UNDP encourages local government and the private sector to build more resilient and self-reliant communities.
Entrepreneurship and employment can be a catalyst for economic growth and poverty reduction. Recognizing this, UNDP supports initiatives which benefitted vulnerable communities across Somalia by strengthening economic foundations at the local level. Understanding the local dynamics of the job market allows UNDP to support local economic growth through demand driven investments in skills and capital to micro-enterprises (small businesses that often have less than five employees).
Young people are often the worst-afflicted groups to suffer social, economic and political exclusion. In Somalia, this is painfully true. As identified in the 2012 Human Development Report for Somalia, youth unemployment and isolation are some of the most urgent obstacles to the country’s development. However, by offering alternatives and support to disenfranchised youth, there is an opportunity to change these dynamics.
In particular, piracy-related crime will continue to be a concern as long as Somali communities are unable to secure sustainable economic opportunities. UNDP provides viable options to Somali communities and livelihoods training to at-risk youth to reduce the potential for crime and piracy. This work is being funded by the Anti-Piracy Trust Fund (including Shell, BP, Maersk, MYK, MOL, K Line, and Stena).
These alternative livelihoods activities include vocational trainings for young people, rehabilitation of basic social and productive infrastructure, and initiatives to increase market access. Project beneficiaries were involved in projects including the rehabilitation of access roads and the renovation of three markets, four vocational centers, four business centers, and one youth facility.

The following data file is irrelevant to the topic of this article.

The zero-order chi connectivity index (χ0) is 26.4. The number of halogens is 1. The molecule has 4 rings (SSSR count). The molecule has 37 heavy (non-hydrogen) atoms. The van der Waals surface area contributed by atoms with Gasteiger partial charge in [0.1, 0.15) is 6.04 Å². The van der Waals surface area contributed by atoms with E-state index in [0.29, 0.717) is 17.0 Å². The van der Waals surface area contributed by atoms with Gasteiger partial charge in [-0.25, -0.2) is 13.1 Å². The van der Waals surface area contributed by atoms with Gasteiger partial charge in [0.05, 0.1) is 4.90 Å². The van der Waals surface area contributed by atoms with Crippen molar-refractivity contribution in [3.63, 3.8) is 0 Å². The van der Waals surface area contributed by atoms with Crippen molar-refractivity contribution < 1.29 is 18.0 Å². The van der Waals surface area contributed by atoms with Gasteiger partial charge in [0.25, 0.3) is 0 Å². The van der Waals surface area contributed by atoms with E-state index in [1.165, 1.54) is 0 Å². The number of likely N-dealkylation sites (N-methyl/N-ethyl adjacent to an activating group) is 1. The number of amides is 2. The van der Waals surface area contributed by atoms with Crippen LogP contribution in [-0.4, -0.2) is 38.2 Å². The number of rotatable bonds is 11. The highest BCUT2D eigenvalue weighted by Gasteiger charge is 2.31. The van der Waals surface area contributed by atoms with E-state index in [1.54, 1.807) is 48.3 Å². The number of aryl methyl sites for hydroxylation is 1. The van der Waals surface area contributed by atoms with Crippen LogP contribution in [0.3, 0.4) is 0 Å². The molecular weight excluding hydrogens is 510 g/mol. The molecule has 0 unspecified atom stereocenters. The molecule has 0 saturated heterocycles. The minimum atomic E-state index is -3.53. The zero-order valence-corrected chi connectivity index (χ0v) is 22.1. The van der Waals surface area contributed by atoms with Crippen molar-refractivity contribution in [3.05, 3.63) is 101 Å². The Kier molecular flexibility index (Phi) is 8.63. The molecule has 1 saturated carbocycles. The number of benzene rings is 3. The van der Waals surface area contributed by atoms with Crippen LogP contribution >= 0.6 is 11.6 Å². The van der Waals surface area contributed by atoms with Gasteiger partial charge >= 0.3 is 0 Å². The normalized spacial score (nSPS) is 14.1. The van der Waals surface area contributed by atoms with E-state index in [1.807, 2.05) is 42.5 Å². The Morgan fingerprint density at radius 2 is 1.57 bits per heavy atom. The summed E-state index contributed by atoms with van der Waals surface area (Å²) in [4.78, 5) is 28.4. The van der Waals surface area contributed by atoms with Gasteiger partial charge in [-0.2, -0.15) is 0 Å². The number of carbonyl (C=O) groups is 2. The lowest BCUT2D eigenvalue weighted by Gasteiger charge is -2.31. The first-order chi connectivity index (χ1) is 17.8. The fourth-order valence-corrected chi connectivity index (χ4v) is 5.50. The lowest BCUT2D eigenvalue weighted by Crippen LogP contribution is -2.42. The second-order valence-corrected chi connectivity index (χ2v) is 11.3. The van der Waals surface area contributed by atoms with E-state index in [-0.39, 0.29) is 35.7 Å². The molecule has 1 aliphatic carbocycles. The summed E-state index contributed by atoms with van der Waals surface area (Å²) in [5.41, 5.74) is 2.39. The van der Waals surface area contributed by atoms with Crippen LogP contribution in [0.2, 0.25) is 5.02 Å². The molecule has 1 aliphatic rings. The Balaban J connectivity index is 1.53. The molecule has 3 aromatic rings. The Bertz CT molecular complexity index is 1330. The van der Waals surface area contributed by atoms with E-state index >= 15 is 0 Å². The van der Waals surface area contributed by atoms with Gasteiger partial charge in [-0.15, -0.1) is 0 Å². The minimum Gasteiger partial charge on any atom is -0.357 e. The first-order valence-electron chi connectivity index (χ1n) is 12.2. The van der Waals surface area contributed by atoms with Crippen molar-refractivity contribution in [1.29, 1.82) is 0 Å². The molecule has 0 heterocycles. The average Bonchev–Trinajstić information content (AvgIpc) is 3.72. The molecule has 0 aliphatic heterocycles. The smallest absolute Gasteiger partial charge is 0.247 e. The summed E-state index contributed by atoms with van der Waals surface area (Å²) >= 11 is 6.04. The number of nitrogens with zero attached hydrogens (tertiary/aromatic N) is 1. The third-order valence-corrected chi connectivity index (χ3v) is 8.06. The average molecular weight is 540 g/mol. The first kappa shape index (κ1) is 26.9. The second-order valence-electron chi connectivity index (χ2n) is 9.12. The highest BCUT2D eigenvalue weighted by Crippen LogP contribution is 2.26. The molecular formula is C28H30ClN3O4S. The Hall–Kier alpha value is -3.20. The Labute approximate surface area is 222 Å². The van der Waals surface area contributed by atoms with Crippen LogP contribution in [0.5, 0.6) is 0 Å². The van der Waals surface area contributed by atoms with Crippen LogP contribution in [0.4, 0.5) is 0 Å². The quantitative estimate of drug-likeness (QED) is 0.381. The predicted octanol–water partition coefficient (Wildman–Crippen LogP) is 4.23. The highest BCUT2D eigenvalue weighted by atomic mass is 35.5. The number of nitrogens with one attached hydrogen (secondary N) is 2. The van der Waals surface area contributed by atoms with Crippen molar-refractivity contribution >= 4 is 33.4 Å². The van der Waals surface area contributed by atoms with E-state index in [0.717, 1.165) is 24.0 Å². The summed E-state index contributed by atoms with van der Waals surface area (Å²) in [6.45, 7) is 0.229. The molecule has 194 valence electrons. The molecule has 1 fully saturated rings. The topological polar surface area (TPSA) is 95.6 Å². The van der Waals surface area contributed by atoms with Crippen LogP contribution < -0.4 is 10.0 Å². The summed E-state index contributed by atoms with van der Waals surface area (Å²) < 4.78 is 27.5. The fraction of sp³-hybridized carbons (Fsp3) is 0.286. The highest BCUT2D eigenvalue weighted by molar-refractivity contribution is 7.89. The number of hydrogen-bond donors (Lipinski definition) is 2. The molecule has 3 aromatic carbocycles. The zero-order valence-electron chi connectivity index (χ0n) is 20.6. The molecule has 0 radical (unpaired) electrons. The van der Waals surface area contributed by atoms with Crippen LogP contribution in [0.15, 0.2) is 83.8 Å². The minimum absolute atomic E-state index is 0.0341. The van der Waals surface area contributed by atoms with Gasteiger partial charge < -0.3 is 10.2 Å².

In Somalia, women face a number of barriers that limit their abilities to fully participate in social and political life. UNDP understands that these dynamics foster a greater negative impact of piracy on the women in the target communities. To address these challenges, UNDP’s Private Sector Development Project directly supports and empowers women in the target communities through consultation, specific skills training, and providing women access to microfinance and entrepreneurship opportunities.
Local communities must have a say in the use of the natural resources around them. They must be empowered to analyze, participate in and advance recovery and development, local enterprise, conflict and sustainable environment management. UNDP’s Environment Project has been working with local government to ensure that Somali men and women benefit equally from improved natural resource management. With support from Japan, Norway and the Global Environment Facility, UNDP works directly with communities on projects like water harvesting schemes to enhance the resilience of communities to alleviate the impact of seasonal droughts and floods.